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Archives for SPC Convective outlook are updated daily with a live map a the beginning of the article. Touch or click map to get possible update, and follow link at end of article for referral to NOAA/NWS Storm Prediction Center. Archives for Chicago's hourly weather data were updated 24-48 hours after end of each day prior to Dec. 2020.

Friday, July 30, 2021

SPC Jul 30, 2021 1300 UTC Day 1 Convective Outlook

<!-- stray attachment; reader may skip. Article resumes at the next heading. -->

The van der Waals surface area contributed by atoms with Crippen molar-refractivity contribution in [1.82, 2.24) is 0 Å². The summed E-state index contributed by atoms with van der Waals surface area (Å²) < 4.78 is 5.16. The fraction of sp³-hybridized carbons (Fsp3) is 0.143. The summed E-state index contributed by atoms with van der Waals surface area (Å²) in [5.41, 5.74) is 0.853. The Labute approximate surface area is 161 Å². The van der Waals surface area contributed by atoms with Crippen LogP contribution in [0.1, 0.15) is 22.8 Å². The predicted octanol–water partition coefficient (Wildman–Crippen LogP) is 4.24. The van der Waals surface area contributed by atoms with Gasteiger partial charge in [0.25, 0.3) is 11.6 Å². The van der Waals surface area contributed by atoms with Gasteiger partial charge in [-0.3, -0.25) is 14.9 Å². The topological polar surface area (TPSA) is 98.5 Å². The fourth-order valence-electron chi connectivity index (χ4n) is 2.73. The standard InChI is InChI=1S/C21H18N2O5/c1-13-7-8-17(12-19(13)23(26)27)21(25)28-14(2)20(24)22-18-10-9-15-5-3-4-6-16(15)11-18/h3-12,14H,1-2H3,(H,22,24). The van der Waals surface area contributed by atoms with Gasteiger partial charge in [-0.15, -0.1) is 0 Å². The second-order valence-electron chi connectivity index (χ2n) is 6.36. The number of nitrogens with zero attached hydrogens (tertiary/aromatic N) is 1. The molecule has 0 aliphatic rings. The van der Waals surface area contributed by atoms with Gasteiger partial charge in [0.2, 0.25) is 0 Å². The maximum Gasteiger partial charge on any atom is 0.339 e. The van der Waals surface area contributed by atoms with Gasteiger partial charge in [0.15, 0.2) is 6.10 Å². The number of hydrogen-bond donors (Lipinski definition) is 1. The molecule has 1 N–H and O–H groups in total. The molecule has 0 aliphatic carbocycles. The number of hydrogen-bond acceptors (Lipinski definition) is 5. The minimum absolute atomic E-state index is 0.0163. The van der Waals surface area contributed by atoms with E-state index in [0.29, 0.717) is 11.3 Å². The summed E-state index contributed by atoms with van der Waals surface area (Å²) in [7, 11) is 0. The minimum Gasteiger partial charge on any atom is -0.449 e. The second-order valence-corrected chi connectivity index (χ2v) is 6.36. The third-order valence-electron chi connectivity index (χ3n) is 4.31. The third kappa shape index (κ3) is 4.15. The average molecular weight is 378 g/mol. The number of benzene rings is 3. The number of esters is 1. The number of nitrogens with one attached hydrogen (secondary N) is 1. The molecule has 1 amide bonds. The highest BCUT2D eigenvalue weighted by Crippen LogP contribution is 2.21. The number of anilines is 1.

SPC 1300Z Day 1 Outlook Day 1 Convective Outlook NWS Storm Prediction Center Norman OK 0742 AM CDT Fri Jul 30 2021 Valid 301300Z - 311200Z ...THERE IS A SLIGHT RISK OF SEVERE THUNDERSTORMS FROM PARTS OF CENTRAL NEBRASKA TO SOUTHWESTERN IOWA AND NORTHERN MISSOURI... ...SUMMARY... Severe thunderstorms appear most probable late this afternoon into tonight from parts of central Nebraska to southwestern Iowa and northern Missouri. ...Synopsis... In mid/upper levels, a large-scale trough will remain over the northeastern 1/4 of the CONUS through the period. As a series of shortwave troughs traverses the Upper Midwest, Great Lakes and Ohio Valley regions, that part of that trough's cyclonic-flow field will amplify, with greater curvature. Meanwhile, the persistent anticyclone to its southwest -- from the north-central Rockies to the Mid-South -- will weaken and elongate further. On last night's 00Z 500-mb chart, multiple highs were analyzed within the anticyclone. This nodular character to the height maxima should become more pronounced with time as the overall anticyclone gradually erodes. One shortwave perturbation was noted in moisture-channel imagery over the northeastern WY to central SD region, associated with convection now to its east over SD. This feature -- with an embedded convectively generated/enhanced vorticity max now apparent between PIR-MBG and another north of PHP -- is forecast to pivot east-southeastward across SD and northeastern NE today, reaching the southeastern IA/western IL/northeastern MO region by 12Z tomorrow. The 11Z surface analysis showed a low over the Gulf of Maine, with cold front southwestward across the Delmarva Peninsula, north- central VA, WV, and northern KY, becoming quasistationary over western MO, northeastern KS, and southeastern/western NE. The cold front is expected to move southeastward through the central/southern Appalachians, adjoining Piedmont and coastal plain/Tidewater area through the period. By 00Z, the front should extend near the NC/VA line, with a weak frontal-wave low possible between ORF-DAN, then across northern portions of GA/AL/MS, becoming a stationary to warm front northwestward over western MO and southern/central NE, then a cold front again southwestward over central CO. By 12Z, the front should reach southeastern NC, central GA, northern MS, and eastern AR, to a low between north-central KS and northwestern MO, then southwestward to southeastern CO. ...Central Plains... Isolated to widely scattered thunderstorms should develop late this afternoon near the frontal inflection point and moisture/buoyancy axis over central to north-central NE, as boundary-layer temperatures and lapse rates are diurnally maximized near the mid/upper-level shortwave trough. Damaging gusts and large hail are expected. Some tornado threat may develop also, conditional on maturation and maintenance of supercell(s) before activity grows upscale. With time into this evening, clustering of convection is expected with a transition more toward a wind threat, and large hail still an concern as well. Activity should move southeastward -- largely parallel to the front and through a favorably moist/buoyant corridor -- continuing a threat for severe gusts and large hail, before weakening late tonight in southeastern parts of the outlook area. Surface dew points in the upper 60s to low 70s F have become common as far west as the high Plains of southwestern NE, northwestern KS and the eastern NE Panhandle, with outflow from the SD/WY activity acting as an effective cold front over the NE Panhandle and southeastern WY. The associated moisture (and CAPE) axis should arch from the western/central Sandhills across southeastern NE and central MO this afternoon, with diabatic heating and somewhat steep midlevel lapse rates helping to drive MLCAPE into the 2000-3000 J/kg range in a roughly 80-120-nm-wide corridor centered on that axis. Similar MUCAPE values will extend somewhat farther north to near the SD line, where convective inflow parcels may be somewhat elevated. Low-level and deep shear each will be maximized along and north of the front, with relatively backed flow contributing to effective SRH 200-350 J/kg. Despite modest mid/upper flow, effective-shear magnitudes may reach 30-40 kt. This parameter space will support heavy-precipitation supercells with potentially quick merger/ transition to clustered, messier modes. This will lead to the potential for forward propagation into favorable near-surface storm-relative winds and along the instability gradient and moist axis. ...Carolinas/extreme southeastern VA... Isolated to widely scattered thunderstorms should develop this afternoon near the front, and over higher terrain in the mountains of northwestern SC. Diurnal heating may be delayed or reduced for several hours by anvil debris emanating from ongoing convection across eastern TN -- especially over the Carolinas. Less of such influence is expected near the Hampton Roads/northern NC frontal segment, to which the outlook was adjusted to accommodate convective potential there. Still, heating should be sufficient (amidst weak MLCINH and rich boundary-layer moisture) to offset modest midlevel lapse rates and support MLCAPE mainly in the 1000-2000 J/kg range. Weak and veered low-level winds will help to limit both hodograph size and deep shear, though cloud-layer shear will benefit from strong anvil-level flow. As such, damaging to marginally severe gusts will be the main concern, with activity diminishing through the evening. ..Edwards/Leitman.. 07/30/2021 Read more LIVE: spc.noaa.gov